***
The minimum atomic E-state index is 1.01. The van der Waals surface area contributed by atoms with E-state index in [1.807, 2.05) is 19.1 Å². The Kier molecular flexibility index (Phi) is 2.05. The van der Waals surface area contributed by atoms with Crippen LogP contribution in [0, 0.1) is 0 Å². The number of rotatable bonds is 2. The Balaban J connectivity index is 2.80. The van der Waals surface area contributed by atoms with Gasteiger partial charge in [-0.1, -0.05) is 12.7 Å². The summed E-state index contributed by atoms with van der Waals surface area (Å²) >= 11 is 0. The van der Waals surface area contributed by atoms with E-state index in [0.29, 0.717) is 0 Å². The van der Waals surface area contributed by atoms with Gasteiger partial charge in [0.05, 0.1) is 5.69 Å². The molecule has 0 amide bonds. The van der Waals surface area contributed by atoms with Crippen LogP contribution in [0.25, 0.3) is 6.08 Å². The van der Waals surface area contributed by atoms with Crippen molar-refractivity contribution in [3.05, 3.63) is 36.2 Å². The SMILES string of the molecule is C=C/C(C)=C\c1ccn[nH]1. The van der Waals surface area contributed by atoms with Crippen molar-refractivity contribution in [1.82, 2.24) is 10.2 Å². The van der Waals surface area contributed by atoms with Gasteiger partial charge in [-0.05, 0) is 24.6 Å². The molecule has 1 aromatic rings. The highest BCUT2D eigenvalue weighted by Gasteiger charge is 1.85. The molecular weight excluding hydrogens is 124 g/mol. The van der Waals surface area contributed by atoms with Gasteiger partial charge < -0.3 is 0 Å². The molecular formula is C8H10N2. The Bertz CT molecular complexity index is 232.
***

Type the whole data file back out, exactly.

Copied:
The minimum atomic E-state index is 1.01. The van der Waals surface area contributed by atoms with E-state index in [1.807, 2.05) is 19.1 Å². The Kier molecular flexibility index (Phi) is 2.05. The van der Waals surface area contributed by atoms with Crippen LogP contribution in [0, 0.1) is 0 Å². The number of rotatable bonds is 2. The Balaban J connectivity index is 2.80. The van der Waals surface area contributed by atoms with Gasteiger partial charge in [-0.1, -0.05) is 12.7 Å². The summed E-state index contributed by atoms with van der Waals surface area (Å²) >= 11 is 0. The van der Waals surface area contributed by atoms with E-state index in [0.29, 0.717) is 0 Å². The van der Waals surface area contributed by atoms with Gasteiger partial charge in [0.05, 0.1) is 5.69 Å². The molecule has 0 amide bonds. The van der Waals surface area contributed by atoms with Crippen LogP contribution in [0.25, 0.3) is 6.08 Å². The van der Waals surface area contributed by atoms with Crippen molar-refractivity contribution in [3.05, 3.63) is 36.2 Å². The SMILES string of the molecule is C=C/C(C)=C\c1ccn[nH]1. The van der Waals surface area contributed by atoms with Crippen molar-refractivity contribution in [1.82, 2.24) is 10.2 Å². The van der Waals surface area contributed by atoms with Gasteiger partial charge in [-0.05, 0) is 24.6 Å². The molecule has 1 aromatic rings. The highest BCUT2D eigenvalue weighted by Gasteiger charge is 1.85. The molecular weight excluding hydrogens is 124 g/mol. The van der Waals surface area contributed by atoms with Gasteiger partial charge < -0.3 is 0 Å². The molecular formula is C8H10N2. The Bertz CT molecular complexity index is 232.